It’s not often that anything in the newspaper catches my eye these days, except for the always exceptional work of Athletics beat writer Susan Slusser. So when something does get my attention, it is usually something pretty remarkable in some respect. This Sunday’s edition of the San Francisco Chronicle featured a piece written by their fearless sports editor Al Saracevic that was especially galling.
The piece was a position by position rundown of the Oakland Athletics and San Francisco Giants, with tiny blurbs for each one explaining his opinions as to which team boasts the superior player at the given spot. I probably don’t even have to tell you that of the 12 categories outlined, the Giants were deemed superior in 8 of them. In this case though it wasn’t the mere fact that they were chosen over the A’s, it was the reasoning behind it that struck a nerve with me.
As A’s fans, we are no strangers to some feelings that may be categorized as an inferiority complex. While the Athletics have historically been a more successful team, won more championships (9 to 7), more division titles (15 to 8), the Giants were here first and play in the city thought to be the crown jewel of this region, so they are seen as superior. It’s a reality that Athletics fans have to face on a daily basis as they proudly support their team. While Saracevic pleads with us to accept him as an unbiased arbitor of superiority, the gushing praise of the Giants throughout this article say otherwise.
So the breakdown of his choices is as follows:
Starting Rotation: Giants over A’s
Bullpen: A’s over Giants
Fans: Giants over A’s
I will preface my rebuttal by stating that in a few cases here I don’t actually disagree with his decisions, but his logic behind those decisions is incredibly flawed and almost childlike in their lack of analysis.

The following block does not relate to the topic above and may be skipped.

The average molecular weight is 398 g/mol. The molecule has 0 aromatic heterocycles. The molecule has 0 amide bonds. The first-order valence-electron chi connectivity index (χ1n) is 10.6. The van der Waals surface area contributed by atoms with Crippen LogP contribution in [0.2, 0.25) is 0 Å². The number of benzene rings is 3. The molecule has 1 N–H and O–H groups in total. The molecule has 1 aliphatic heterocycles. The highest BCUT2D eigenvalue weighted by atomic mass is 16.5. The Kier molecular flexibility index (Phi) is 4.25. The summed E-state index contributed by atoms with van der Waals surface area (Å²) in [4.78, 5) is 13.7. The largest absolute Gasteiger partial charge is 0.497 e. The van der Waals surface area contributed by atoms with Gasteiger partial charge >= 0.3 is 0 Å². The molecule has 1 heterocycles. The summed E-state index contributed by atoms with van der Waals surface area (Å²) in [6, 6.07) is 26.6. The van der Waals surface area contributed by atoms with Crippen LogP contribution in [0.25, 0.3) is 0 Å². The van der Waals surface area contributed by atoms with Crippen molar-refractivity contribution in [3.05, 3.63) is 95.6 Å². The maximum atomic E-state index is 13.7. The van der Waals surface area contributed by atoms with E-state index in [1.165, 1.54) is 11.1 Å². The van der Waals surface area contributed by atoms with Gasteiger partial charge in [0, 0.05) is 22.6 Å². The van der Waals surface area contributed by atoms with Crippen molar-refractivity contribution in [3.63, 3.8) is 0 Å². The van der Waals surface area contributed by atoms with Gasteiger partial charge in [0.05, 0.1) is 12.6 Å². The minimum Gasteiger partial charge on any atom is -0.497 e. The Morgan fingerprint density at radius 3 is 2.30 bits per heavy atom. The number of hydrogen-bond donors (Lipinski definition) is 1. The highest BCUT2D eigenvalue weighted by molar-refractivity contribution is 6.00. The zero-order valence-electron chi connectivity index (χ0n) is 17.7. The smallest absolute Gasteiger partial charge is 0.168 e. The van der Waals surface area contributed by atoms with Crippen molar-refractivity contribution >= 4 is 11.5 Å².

He begins by proclaiming Buster Posey reminds him of Johnny Bench, while Jaso and Norris are comparable to Bobby Estalella. For those unaware, Estalella was a talentless, steroid infused catcher for the Giants in the Bonds era who needs to get a refund on his BALCO purchases. To denegrate the platoon that is Jaso and Norris, that has combined to hit .333 on the young season is an early indication he has no intention of praising the green and gold. That’s not to say I wouldn’t take Posey over them, but they are no Bobby Estalella.
Marco Scutaro became a hero for the Giants last season by almost literally never swinging and missing for the better part of two months. He caught the final out of the NLCS in a memorable scene in the pouring rain. He is indeed a favorable option over Eric Sogard at second base, but nothing to support that case was given here other than what I stated in the previous sentence.
Here’s where things begin to get really murky, as Saracevic decides Brandon Crawford is better than Jed Lowrie. I whole heartedly disagree here because Jed is much more established at the big league level, while Crawford does have a better glove. But that isn’t important to Saracevic because Crawford has a ring, from a championship run that Crawford posted a .217/.321/.283 line over 54 plate appearances during, but he’s the “quarterback” of the defense so that carries more weight than regular season production. You know, the Baltimore Ravens won the Super Bowl in 2000 with Trent Dilfer as their quarterback, but Dilfer had nothing to do with them winning it all, just saying.
Saracevic moves onto third base, where it’s pretty clear that Pablo Sandoval is the better choice over Josh Donaldson. But again, Saracevic relies on a single accomplishment as the basis for his decision. Since Sandoval took Justin Verlander deep twice in his three homer game 1 of last year’s World Series, he’s a better all aroudn player than Josh Donaldson. I couldn’t make up a more ridiculous reason if I tried.